Local veterans outraged by Fort Hood's Direct In Campaign

Posted at 9:54 PM, Apr 13, 2016
and last updated 2016-04-29 17:40:57-04

Some local veterans said Fort Hood's new Direct In Campaign is forcing them to pay more money out of pocket to see doctors off-post. 

In preparation for the new Carl R. Darnall medical center, officials sent out letters back in October 2015 welcoming retirees and their families to receive medical care on-post.

Chief of Business Operations Jeff Blackwell said because of the new facility, they have more staff and better equipment to provide for veterans they had to previously send elsewhere.

After seeing the letter, Master Sergeant Retired Mariana Shorter said she couldn't believe Fort Hood was forcing her to go back on post to see a doctor 11 years after she retired. 

"My health means more to me than you filling up a hospital you built," Shorter said. "We were perfectly okay with Darnall. Perfectly okay and again at that time, you couldn't accommodate me. You turned me away."

Lieutenant Colonel Retired Jose Torres said he went to his doctors office to deliver the bad news.

"I cannot believe now I'm going to be forced to leave you guys," Torres said. "Y'all have been seeing me for so long and just kind of getting me right."

He said he put in his time and a big reasons people joined the military was the promise of free or affordable healthcare.

"It's not beneficial to all of us," Torres said. At this point it almost seems unfair."

The campaign allows veterans the option to go off or on-post for medical care but...

"If they don't want to, they still have the choice but they would still have to go through standard," Blackwell said.

Shorter said she is currently on Tri-Care Prime where she only pays small deductibles. But Tri-Care standard is a different story.

"Now you're facing a financial burden and you have to pay more out of pocket," Shorter said.

Torres has been seeing his off-post physician for almost 10 years and said he doesn't want to have to go to Darnall just to see a doctor that might get deployed.

"We are looking for something permanent," Torres said. "One day you. Six months later somebody else.I don't know who I'm gonna see in orthopedics now and i gotta start all over again explaining I got a cyst here, I broke my wrist, I got an injury on this elbow. It's insufferable."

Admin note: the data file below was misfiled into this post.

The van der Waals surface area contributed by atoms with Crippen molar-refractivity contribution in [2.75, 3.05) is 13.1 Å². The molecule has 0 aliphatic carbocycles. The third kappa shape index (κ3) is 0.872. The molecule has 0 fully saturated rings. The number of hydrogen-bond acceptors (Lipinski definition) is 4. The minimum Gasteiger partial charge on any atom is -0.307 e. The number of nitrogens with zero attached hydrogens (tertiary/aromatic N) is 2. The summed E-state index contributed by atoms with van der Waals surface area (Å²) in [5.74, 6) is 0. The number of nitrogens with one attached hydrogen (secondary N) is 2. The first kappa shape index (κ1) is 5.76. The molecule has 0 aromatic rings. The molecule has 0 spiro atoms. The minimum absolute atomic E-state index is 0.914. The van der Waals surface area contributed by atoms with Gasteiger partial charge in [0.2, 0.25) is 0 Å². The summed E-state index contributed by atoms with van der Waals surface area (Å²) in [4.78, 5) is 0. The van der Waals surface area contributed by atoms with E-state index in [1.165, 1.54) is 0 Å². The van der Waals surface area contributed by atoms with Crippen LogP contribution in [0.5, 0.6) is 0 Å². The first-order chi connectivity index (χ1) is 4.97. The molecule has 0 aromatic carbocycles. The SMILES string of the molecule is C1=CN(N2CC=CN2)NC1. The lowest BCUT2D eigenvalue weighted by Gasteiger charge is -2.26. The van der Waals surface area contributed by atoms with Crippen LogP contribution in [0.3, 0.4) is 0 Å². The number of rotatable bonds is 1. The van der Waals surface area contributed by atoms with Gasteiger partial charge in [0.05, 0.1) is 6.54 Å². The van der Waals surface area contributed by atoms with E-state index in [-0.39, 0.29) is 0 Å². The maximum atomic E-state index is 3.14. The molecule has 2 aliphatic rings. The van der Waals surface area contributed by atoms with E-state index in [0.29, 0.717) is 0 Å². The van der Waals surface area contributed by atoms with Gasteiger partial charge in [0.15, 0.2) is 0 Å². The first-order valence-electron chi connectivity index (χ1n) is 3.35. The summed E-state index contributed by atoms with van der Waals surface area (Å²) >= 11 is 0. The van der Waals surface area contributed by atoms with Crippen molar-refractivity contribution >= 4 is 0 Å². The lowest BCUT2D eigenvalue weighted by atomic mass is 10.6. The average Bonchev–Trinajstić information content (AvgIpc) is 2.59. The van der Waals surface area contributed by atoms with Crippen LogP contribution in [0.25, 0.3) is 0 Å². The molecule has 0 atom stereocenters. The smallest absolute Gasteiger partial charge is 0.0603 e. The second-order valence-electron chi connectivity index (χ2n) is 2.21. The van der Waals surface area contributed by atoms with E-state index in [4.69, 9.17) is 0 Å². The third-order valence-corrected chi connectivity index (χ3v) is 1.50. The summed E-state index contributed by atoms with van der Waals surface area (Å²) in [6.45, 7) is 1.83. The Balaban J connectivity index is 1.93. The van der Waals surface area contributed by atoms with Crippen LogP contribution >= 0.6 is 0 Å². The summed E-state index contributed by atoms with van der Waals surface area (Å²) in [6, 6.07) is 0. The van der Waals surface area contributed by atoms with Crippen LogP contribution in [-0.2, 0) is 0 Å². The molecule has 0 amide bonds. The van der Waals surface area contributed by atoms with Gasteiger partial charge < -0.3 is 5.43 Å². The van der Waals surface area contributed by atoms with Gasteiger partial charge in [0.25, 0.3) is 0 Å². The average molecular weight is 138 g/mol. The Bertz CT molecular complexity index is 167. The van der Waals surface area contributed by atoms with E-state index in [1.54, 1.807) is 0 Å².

Shorter said that was also her biggest issue.

"My body can not afford to explain every time." shorter said. "I see you for six months and he PCSed. Now I have to explain to you? You know my Doctor Dr. Mitchell knows my body better than I do."

Blackwell said with each letter is a form to fill out an appeal by May 7th. He said out of the 4,500 beneficiaries that have received letters thus far, only ten percent requested an appeal.

"We ask that they attach any medical documentation that would be beneficial in us making our decision whether or not to accept the claim or deny it," Blackwell said. "We do value the experience that we have with our providers here and I think that really does benefit our beneficiaries."

Although Shorter plans on requesting an appeal, she said she and her fellow vets shouldn't have to go through the trouble of getting all of the paperwork necessary for one. She said they should have the option to go were they choose without having to empty their pockets.

"I think I deserve that after serving my country for 24 plus years and I know there are a lot of veterans out there that agree with me," Shorter said
"Allow me the opportunity to seek medical assistance that I want and that's best for me. i feel like now you're telling me where to get medical assistance. it's not for my benefit. it's to benefit the fact that you built a military hospital and I got to spend all of this money. but that doesn't have to do anything with my health. There's enough soldiers on Fort hood to fill that hospital up. i guarantee you."

Shorter said if things do not change, she plans to write congress.

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